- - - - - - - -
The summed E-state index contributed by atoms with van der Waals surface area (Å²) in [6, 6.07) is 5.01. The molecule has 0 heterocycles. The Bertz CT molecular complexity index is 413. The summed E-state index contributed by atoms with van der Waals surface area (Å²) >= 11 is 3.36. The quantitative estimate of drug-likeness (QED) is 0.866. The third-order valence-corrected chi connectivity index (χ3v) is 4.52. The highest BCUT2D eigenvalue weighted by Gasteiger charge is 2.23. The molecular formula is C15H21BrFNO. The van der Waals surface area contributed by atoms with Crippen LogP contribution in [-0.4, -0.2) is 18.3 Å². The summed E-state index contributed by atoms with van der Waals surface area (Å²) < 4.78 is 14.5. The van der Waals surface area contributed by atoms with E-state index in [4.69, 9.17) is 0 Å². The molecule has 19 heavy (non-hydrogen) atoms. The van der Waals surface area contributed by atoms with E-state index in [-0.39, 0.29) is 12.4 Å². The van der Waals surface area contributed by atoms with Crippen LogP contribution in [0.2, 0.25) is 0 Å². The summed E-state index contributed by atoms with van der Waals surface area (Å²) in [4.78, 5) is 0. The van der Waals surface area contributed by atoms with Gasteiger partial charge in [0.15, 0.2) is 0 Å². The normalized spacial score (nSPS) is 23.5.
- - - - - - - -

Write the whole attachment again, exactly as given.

The summed E-state index contributed by atoms with van der Waals surface area (Å²) in [6, 6.07) is 5.01. The molecule has 0 heterocycles. The Bertz CT molecular complexity index is 413. The summed E-state index contributed by atoms with van der Waals surface area (Å²) >= 11 is 3.36. The quantitative estimate of drug-likeness (QED) is 0.866. The third-order valence-corrected chi connectivity index (χ3v) is 4.52. The highest BCUT2D eigenvalue weighted by Gasteiger charge is 2.23. The molecular formula is C15H21BrFNO. The van der Waals surface area contributed by atoms with Crippen LogP contribution in [-0.4, -0.2) is 18.3 Å². The summed E-state index contributed by atoms with van der Waals surface area (Å²) < 4.78 is 14.5. The van der Waals surface area contributed by atoms with E-state index in [4.69, 9.17) is 0 Å². The molecule has 19 heavy (non-hydrogen) atoms. The van der Waals surface area contributed by atoms with E-state index in [-0.39, 0.29) is 12.4 Å². The van der Waals surface area contributed by atoms with Crippen LogP contribution in [0.2, 0.25) is 0 Å². The summed E-state index contributed by atoms with van der Waals surface area (Å²) in [4.78, 5) is 0. The van der Waals surface area contributed by atoms with Gasteiger partial charge in [0.15, 0.2) is 0 Å². The normalized spacial score (nSPS) is 23.5.